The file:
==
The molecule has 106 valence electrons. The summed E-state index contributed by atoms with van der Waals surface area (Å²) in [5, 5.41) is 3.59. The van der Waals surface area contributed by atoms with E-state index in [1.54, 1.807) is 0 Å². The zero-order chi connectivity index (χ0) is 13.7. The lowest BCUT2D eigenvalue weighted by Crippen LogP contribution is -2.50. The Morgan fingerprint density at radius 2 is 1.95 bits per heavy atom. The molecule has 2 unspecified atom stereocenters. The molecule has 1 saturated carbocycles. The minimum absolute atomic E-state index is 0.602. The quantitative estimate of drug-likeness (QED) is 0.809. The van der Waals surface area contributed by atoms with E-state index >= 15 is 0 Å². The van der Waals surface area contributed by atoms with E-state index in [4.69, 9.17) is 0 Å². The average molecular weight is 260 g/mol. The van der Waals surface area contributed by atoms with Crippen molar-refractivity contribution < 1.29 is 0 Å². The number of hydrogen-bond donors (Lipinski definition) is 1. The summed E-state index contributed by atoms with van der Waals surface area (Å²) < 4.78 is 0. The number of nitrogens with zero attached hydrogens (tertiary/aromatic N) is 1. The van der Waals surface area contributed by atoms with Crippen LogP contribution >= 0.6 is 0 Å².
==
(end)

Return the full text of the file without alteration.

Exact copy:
The molecule has 106 valence electrons. The summed E-state index contributed by atoms with van der Waals surface area (Å²) in [5, 5.41) is 3.59. The van der Waals surface area contributed by atoms with E-state index in [1.54, 1.807) is 0 Å². The zero-order chi connectivity index (χ0) is 13.7. The lowest BCUT2D eigenvalue weighted by Crippen LogP contribution is -2.50. The Morgan fingerprint density at radius 2 is 1.95 bits per heavy atom. The molecule has 2 unspecified atom stereocenters. The molecule has 1 saturated carbocycles. The minimum absolute atomic E-state index is 0.602. The quantitative estimate of drug-likeness (QED) is 0.809. The van der Waals surface area contributed by atoms with E-state index >= 15 is 0 Å². The van der Waals surface area contributed by atoms with E-state index in [4.69, 9.17) is 0 Å². The average molecular weight is 260 g/mol. The van der Waals surface area contributed by atoms with Crippen molar-refractivity contribution < 1.29 is 0 Å². The number of hydrogen-bond donors (Lipinski definition) is 1. The summed E-state index contributed by atoms with van der Waals surface area (Å²) < 4.78 is 0. The number of nitrogens with zero attached hydrogens (tertiary/aromatic N) is 1. The van der Waals surface area contributed by atoms with Crippen LogP contribution >= 0.6 is 0 Å².